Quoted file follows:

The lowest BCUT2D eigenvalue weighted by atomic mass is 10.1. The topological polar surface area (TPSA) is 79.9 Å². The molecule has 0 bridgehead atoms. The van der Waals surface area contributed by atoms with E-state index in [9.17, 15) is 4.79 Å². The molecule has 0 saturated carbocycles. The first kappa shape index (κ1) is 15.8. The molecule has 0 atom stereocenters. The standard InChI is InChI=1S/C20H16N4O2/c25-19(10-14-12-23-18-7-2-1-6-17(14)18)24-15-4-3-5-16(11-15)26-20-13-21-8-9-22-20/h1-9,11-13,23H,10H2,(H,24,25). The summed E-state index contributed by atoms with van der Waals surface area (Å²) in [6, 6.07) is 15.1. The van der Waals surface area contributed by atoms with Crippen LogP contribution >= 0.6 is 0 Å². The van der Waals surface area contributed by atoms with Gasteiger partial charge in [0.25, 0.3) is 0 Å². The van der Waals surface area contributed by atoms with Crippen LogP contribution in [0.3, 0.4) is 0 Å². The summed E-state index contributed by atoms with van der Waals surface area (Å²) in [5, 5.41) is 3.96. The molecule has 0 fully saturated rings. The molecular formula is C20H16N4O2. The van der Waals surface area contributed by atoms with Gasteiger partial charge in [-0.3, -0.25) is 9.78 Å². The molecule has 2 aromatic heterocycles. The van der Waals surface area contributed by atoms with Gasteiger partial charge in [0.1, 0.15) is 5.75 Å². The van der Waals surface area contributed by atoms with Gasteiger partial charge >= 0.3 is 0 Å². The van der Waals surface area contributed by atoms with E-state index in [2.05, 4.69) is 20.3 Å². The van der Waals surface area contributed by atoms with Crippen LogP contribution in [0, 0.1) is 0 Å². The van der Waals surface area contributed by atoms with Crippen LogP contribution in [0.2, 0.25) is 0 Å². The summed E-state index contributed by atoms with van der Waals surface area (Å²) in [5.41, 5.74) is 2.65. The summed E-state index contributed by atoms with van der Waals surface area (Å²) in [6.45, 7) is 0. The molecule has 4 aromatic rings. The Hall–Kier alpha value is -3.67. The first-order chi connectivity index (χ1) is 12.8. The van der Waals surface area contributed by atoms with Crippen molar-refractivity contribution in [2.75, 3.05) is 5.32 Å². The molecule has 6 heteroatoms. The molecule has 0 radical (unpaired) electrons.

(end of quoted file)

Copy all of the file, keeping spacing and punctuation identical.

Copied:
The lowest BCUT2D eigenvalue weighted by atomic mass is 10.1. The topological polar surface area (TPSA) is 79.9 Å². The molecule has 0 bridgehead atoms. The van der Waals surface area contributed by atoms with E-state index in [9.17, 15) is 4.79 Å². The molecule has 0 saturated carbocycles. The first kappa shape index (κ1) is 15.8. The molecule has 0 atom stereocenters. The standard InChI is InChI=1S/C20H16N4O2/c25-19(10-14-12-23-18-7-2-1-6-17(14)18)24-15-4-3-5-16(11-15)26-20-13-21-8-9-22-20/h1-9,11-13,23H,10H2,(H,24,25). The summed E-state index contributed by atoms with van der Waals surface area (Å²) in [6, 6.07) is 15.1. The van der Waals surface area contributed by atoms with Crippen LogP contribution >= 0.6 is 0 Å². The van der Waals surface area contributed by atoms with Gasteiger partial charge in [0.25, 0.3) is 0 Å². The van der Waals surface area contributed by atoms with Crippen LogP contribution in [0.3, 0.4) is 0 Å². The summed E-state index contributed by atoms with van der Waals surface area (Å²) in [5, 5.41) is 3.96. The molecule has 0 fully saturated rings. The molecular formula is C20H16N4O2. The van der Waals surface area contributed by atoms with Gasteiger partial charge in [-0.3, -0.25) is 9.78 Å². The molecule has 2 aromatic heterocycles. The van der Waals surface area contributed by atoms with Gasteiger partial charge in [0.1, 0.15) is 5.75 Å². The van der Waals surface area contributed by atoms with Gasteiger partial charge >= 0.3 is 0 Å². The van der Waals surface area contributed by atoms with E-state index in [2.05, 4.69) is 20.3 Å². The van der Waals surface area contributed by atoms with Crippen LogP contribution in [0, 0.1) is 0 Å². The van der Waals surface area contributed by atoms with Crippen LogP contribution in [0.2, 0.25) is 0 Å². The summed E-state index contributed by atoms with van der Waals surface area (Å²) in [5.41, 5.74) is 2.65. The summed E-state index contributed by atoms with van der Waals surface area (Å²) in [6.45, 7) is 0. The molecule has 4 aromatic rings. The Hall–Kier alpha value is -3.67. The first-order chi connectivity index (χ1) is 12.8. The van der Waals surface area contributed by atoms with Crippen molar-refractivity contribution in [2.75, 3.05) is 5.32 Å². The molecule has 6 heteroatoms. The molecule has 0 radical (unpaired) electrons.